Logic and Language

Logic and Language

Copyright © James R Meyer 2012 - 2018 https://www.jamesrmeyer.com

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Cantor published a proof in 1874 that the real numbers are not denumerable, that is, that there cannot be a list that can match every one of the real numbers uniquely to every one of the natural numbers. (Footnote: Georg Cantor,‘*Über eine Eigenschaft des Inbegriffes aller reellen algebraischen Zahlen*’, Journal für die Reine und Angewandte Mathematik 77 (1874), pp 258-62, English translation online at Cantor’s 1874 Proof of Non-Denumerability - English Translation. Cantor also published a similar proof in 1884: ‘*Über unendliche lineare Punktmannigfaltigkeiten*’, Mathematische Annalen 6, 23 (1884) pp 453-488.) There is a English translation of Cantor’s original proof online at Cantor’s 1874 Proof of Non-Denumerability - English Translation.

In mathematical terms, the proof claims that there can be no mathematical function that will map every natural number to some real number so that every natural number has a corresponding real number. This proof is essentially as follows:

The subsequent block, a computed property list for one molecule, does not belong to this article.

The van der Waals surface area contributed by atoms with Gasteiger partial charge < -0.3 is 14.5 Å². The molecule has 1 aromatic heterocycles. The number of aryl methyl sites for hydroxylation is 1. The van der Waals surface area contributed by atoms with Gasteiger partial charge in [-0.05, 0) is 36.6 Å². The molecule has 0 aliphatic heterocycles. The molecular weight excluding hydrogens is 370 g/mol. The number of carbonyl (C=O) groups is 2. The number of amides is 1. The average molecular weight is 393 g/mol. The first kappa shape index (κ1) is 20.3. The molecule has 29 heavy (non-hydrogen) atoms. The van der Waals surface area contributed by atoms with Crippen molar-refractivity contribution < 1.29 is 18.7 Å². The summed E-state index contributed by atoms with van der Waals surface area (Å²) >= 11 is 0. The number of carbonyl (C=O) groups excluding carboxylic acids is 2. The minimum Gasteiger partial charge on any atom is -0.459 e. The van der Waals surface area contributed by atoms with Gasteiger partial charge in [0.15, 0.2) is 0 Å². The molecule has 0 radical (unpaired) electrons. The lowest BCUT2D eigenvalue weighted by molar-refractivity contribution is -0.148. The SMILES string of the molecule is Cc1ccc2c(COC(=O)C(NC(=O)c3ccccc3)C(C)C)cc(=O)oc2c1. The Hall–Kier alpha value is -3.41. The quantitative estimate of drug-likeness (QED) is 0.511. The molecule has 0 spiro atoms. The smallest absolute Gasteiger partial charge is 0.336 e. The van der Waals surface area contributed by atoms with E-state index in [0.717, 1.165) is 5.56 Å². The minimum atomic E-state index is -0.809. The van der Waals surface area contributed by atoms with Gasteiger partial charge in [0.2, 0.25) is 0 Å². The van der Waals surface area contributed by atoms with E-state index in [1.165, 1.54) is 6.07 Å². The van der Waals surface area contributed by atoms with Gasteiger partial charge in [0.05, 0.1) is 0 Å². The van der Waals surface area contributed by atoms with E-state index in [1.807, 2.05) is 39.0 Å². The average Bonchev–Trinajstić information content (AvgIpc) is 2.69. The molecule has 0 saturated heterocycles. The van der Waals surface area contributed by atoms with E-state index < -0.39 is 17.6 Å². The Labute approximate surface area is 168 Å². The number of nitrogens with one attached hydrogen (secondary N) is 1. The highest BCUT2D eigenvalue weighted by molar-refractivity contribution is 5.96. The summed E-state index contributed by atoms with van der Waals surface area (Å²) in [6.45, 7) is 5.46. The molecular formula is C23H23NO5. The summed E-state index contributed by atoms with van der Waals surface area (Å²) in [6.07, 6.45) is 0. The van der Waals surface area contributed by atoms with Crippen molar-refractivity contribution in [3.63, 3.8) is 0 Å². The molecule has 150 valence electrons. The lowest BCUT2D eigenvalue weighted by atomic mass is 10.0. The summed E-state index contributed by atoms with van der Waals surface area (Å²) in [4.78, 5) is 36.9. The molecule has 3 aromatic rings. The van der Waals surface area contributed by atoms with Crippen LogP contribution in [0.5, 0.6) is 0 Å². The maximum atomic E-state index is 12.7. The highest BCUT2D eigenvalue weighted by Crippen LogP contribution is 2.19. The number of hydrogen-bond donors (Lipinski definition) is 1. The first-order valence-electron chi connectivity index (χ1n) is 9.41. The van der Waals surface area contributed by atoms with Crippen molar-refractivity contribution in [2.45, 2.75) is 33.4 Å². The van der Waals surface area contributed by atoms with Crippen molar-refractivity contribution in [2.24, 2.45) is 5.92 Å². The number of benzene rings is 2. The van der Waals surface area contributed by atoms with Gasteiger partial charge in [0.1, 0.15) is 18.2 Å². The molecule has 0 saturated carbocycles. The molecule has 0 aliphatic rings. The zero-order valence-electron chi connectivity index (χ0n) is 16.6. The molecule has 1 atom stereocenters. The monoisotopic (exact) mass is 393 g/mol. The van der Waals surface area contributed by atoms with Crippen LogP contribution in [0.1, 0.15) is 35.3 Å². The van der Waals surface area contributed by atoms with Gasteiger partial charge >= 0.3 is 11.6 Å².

First of all we assume that there actually can be a function matching the natural numbers to all the real numbers; the object of the proof is to prove that this assumption cannot be correct. We call the assumed function ** List(x)**. Whenever we replace the

Now we go through the natural numbers one by one, starting at zero, until we get two values for the function ** List(x)** that are between the values 0 and 1 (which will be real numbers) – we call these first two natural numbers

We repeat this procedure and continue to go through the natural numbers one by one until we find the next two values of ** List(x)** (again, these are real numbers) that are within the interval

We continue this process again and again. As we do so, the interval becomes smaller and smaller. But between any two real numbers there is always another real number, since there is no such thing as a smallest difference between two real numbers. That means that no matter how long we continue the process for, there will still be two real numbers with an interval between them.